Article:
Note Taking for Phone Interpretation Calls

In “How to Prepare for a Phone Interpretation Session,” I talked about the preparation needed before the call. Today, I’ll talk about the importance of your note-taking skills during an interpretation call.

The main difference between phone interpretation and in-person interpretation is the lack of non-verbal cues such as facial expressions and gestures. When interpreting in person, an interpreter can discern meaning from body language; the speaker can also take cues from the interpreter when he uses a hand gesture to indicate a need for a pause. Without these physical cues to help the speaker and interpreter during a phone call, excellent listening and note taking skills are especially important to ensure the transmission of accurate information between source and target languages.

The three basic skills needed for phone interpreters are good memory, attentive listening, and excellent note-taking skills. These probably sound familiar to seasoned interpreters as they are the same skills needed for in-person interpretation; however, because an interpreter is usually unable  to conduct the interpreters introduction as they would for in-person appointments, speakers aren’t always aware that they should give information in short segments. This can at times result in compact and lengthy segments of information.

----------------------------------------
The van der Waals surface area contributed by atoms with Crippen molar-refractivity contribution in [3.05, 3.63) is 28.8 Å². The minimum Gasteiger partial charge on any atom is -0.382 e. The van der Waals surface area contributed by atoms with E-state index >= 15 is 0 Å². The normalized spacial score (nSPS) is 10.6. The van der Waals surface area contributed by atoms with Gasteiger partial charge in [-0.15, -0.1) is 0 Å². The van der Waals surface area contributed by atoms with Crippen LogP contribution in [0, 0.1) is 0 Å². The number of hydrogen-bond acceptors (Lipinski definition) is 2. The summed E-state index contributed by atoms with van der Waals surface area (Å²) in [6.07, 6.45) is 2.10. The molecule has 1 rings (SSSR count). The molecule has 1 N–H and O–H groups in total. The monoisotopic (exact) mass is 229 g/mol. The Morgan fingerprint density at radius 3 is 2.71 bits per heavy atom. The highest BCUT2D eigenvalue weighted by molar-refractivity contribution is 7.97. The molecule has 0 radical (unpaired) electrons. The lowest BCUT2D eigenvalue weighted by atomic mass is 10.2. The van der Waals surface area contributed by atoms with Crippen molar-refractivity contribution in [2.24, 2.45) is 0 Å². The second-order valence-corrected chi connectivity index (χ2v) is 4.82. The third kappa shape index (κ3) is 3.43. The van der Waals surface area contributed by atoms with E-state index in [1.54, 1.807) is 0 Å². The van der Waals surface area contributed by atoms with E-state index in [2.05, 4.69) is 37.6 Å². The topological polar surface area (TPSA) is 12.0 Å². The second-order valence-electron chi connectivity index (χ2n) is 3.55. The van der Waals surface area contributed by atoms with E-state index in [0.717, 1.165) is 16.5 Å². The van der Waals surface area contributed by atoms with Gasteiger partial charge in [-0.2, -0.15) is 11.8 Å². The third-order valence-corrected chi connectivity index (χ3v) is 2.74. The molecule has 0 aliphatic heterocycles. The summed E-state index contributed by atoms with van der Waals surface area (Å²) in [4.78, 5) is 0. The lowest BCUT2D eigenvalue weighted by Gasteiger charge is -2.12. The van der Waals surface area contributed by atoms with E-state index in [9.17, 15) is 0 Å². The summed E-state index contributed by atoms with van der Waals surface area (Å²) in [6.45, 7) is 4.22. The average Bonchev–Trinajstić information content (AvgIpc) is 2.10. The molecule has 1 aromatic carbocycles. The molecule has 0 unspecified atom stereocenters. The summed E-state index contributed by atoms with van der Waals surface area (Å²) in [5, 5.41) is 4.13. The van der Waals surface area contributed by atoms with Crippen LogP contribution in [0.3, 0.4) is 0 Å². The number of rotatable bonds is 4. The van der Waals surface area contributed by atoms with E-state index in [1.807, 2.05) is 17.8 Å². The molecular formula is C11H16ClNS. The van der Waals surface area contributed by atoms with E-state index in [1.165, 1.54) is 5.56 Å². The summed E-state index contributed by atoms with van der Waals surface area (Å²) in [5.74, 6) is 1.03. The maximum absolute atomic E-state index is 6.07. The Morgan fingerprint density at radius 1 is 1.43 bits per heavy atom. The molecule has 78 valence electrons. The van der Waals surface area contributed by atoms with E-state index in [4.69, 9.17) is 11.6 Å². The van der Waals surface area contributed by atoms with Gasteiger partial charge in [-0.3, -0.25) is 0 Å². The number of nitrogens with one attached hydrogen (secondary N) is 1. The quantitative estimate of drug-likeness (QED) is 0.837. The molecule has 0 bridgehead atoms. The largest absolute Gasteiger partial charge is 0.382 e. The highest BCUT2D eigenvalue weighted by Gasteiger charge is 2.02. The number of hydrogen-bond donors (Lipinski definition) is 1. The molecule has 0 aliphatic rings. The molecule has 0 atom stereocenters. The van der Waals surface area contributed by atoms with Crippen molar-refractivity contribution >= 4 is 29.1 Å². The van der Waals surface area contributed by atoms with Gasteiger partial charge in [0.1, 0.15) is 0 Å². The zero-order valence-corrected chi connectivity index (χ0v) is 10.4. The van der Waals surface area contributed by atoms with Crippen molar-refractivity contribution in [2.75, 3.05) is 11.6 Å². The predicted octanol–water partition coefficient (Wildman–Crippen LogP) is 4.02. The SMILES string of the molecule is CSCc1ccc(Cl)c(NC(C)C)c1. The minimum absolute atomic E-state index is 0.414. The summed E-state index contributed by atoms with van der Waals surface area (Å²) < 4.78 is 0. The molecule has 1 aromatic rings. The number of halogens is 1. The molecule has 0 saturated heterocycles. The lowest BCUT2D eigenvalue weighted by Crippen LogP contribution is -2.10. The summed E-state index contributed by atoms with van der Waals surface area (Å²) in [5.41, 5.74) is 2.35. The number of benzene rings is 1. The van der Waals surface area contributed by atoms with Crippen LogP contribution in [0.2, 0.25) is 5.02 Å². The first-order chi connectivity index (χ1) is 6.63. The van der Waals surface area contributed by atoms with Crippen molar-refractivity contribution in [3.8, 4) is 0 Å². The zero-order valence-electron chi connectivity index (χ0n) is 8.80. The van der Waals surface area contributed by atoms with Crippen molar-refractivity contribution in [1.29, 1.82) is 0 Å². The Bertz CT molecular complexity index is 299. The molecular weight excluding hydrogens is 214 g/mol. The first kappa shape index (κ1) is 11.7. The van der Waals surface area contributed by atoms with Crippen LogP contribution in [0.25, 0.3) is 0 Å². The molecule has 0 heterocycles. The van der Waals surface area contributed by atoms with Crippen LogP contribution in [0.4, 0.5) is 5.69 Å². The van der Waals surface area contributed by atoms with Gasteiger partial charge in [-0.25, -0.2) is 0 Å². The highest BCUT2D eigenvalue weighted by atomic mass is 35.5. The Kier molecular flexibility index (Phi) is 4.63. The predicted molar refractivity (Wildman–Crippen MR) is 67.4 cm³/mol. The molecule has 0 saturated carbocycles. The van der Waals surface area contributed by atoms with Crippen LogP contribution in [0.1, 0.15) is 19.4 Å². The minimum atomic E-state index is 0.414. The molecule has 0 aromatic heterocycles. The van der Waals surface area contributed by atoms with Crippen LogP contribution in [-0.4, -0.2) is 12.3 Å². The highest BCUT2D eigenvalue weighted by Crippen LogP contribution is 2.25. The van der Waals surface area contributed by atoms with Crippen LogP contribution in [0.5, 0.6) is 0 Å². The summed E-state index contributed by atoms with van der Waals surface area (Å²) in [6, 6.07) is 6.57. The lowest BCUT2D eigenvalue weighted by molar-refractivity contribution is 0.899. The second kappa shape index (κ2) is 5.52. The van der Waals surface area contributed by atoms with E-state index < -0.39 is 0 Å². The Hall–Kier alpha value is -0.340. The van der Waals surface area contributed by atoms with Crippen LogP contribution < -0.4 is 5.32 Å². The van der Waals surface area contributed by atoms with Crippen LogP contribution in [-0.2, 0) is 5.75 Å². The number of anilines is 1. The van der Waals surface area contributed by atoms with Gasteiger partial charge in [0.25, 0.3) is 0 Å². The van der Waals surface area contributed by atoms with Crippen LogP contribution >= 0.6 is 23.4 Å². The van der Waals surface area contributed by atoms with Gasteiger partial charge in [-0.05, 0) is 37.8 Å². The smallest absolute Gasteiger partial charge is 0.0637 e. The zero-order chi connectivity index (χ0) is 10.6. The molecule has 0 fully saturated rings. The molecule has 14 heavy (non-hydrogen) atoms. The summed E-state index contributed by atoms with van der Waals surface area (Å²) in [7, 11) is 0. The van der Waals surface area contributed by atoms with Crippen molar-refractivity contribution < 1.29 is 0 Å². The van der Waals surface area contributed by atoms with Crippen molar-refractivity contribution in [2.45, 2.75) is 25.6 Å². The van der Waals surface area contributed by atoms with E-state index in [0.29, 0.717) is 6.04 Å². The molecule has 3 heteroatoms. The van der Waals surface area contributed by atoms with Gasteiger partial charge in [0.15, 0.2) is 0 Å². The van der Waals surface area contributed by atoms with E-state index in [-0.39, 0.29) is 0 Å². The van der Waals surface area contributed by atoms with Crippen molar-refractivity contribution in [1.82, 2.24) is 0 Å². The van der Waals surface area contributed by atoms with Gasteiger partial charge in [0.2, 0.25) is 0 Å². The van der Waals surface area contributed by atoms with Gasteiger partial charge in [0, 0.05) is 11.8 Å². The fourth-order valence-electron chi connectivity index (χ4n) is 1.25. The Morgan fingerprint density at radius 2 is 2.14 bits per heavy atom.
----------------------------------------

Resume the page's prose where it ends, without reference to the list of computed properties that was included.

While we need to depend on our short-term memory here, jogging down key words, such as nouns and verbs, as well as all numbers and proper nouns, are especially important. In fact, all numbers and proper nouns need to be written down because those are information that tend to escape our short-term memory fastest. One thing to avoid is writing out every single word. Instead, symbols and abbreviations will help make note taking more efficient. For example, if we’re talking about rising temperature, a simple upward arrow with a degree sign would work. Efficient note taking will also ensure that you are not focused more on note taking than listening. When you’re not listening carefully, it’ll become more difficult to recall the information later on when it’s time to render the message.

Fellow interpreters, what kind of information do you jog down when you’re taking notes? I’d love to hear your experiences with this.

Happy interpreting!

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